Norton Gets £3 Million to Increase V4 Production

If you have had your eye on a Norton V4 superbike recently, you might not have to wait as long for it to arrive, as the British marque has secured £3 million from the Santander Corporate & Commercial bank. The debt investment will allow Norton to triple its production rate on the V4 SS and V4 RR models, and also allow for the company to hire 40 new employees for the job. Additionally, according to Norton this will allow the company to increase its production volume to 1,500 motorcycles per year. “Having developed and pre-sold a huge number of bikes, we needed the funding to be readily available to pay for tooling, stock and people to allow production to move from 40 bikes per month to in excess of 130 bikes with effect from summer 2017,” said Stuart Garner, CEO of Norton Motorcycles.

Is The 2018 BMW HP4 Race About to Debut in China?

After this year’s April Fools hijinks, we have a whole new respect for the cunning that resides at BMW Motorrad, and the Germans seem to be honing that trait even further today. Announcing its plans for the upcoming Auto Shanghai 2017 later this month, BMW lists a number of four-wheeled news items for the Chinese auto show, and then casually slips-in at the end of the press release that we should expect a big unveil from BMW Motorrad. The statement reads that “the highlight of the BMW Motorrad stand is the world premiere of one of the most exclusive models ever offered by BMW Motorrad,” which is terse, though given what we know about the Bavarian brand, it should be easy to guess what they are hinting at.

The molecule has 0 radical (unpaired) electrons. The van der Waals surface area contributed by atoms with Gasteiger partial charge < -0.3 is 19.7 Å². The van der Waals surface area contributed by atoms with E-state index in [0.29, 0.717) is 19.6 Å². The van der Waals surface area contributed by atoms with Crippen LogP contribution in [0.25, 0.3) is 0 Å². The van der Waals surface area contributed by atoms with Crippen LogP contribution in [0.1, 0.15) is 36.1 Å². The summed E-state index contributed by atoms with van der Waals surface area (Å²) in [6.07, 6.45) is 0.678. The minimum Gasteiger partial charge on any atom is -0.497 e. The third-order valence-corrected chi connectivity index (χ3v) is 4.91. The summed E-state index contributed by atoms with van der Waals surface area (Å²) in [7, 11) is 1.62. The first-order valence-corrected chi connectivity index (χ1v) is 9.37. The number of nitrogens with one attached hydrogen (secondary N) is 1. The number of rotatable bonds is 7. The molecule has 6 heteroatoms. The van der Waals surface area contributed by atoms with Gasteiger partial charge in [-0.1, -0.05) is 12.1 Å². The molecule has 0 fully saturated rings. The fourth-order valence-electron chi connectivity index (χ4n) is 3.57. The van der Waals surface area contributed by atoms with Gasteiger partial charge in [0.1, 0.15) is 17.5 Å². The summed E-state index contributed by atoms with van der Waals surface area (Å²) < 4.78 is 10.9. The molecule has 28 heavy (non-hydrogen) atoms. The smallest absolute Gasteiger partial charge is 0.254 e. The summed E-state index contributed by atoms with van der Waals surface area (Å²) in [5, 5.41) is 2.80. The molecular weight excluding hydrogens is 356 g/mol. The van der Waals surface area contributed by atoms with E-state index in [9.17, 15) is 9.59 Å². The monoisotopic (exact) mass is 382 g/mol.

Vyrus 986 M2 Street Bike Now Priced at €38,000